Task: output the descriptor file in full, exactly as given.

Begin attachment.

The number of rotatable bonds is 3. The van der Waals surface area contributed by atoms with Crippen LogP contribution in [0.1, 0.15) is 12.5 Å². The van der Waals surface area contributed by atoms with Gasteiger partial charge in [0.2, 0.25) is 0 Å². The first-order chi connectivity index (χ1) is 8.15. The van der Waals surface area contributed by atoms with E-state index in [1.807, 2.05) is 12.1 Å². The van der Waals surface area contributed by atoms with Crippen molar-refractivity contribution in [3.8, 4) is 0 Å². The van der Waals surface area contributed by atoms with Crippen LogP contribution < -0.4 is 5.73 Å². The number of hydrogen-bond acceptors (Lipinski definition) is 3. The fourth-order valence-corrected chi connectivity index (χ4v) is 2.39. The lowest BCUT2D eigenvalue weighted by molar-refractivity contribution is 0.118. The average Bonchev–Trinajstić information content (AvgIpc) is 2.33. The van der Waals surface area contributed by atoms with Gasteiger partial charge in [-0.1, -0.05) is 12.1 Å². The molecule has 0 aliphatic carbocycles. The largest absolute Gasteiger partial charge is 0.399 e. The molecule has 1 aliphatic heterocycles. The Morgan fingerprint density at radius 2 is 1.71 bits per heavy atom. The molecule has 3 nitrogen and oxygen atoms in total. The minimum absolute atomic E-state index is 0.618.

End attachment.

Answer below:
The number of rotatable bonds is 3. The van der Waals surface area contributed by atoms with Crippen LogP contribution in [0.1, 0.15) is 12.5 Å². The van der Waals surface area contributed by atoms with Gasteiger partial charge in [0.2, 0.25) is 0 Å². The first-order chi connectivity index (χ1) is 8.15. The van der Waals surface area contributed by atoms with E-state index in [1.807, 2.05) is 12.1 Å². The van der Waals surface area contributed by atoms with Crippen molar-refractivity contribution in [3.8, 4) is 0 Å². The van der Waals surface area contributed by atoms with Crippen LogP contribution < -0.4 is 5.73 Å². The number of hydrogen-bond acceptors (Lipinski definition) is 3. The fourth-order valence-corrected chi connectivity index (χ4v) is 2.39. The lowest BCUT2D eigenvalue weighted by molar-refractivity contribution is 0.118. The average Bonchev–Trinajstić information content (AvgIpc) is 2.33. The van der Waals surface area contributed by atoms with Gasteiger partial charge in [-0.1, -0.05) is 12.1 Å². The molecule has 0 aliphatic carbocycles. The largest absolute Gasteiger partial charge is 0.399 e. The molecule has 1 aliphatic heterocycles. The Morgan fingerprint density at radius 2 is 1.71 bits per heavy atom. The molecule has 3 nitrogen and oxygen atoms in total. The minimum absolute atomic E-state index is 0.618.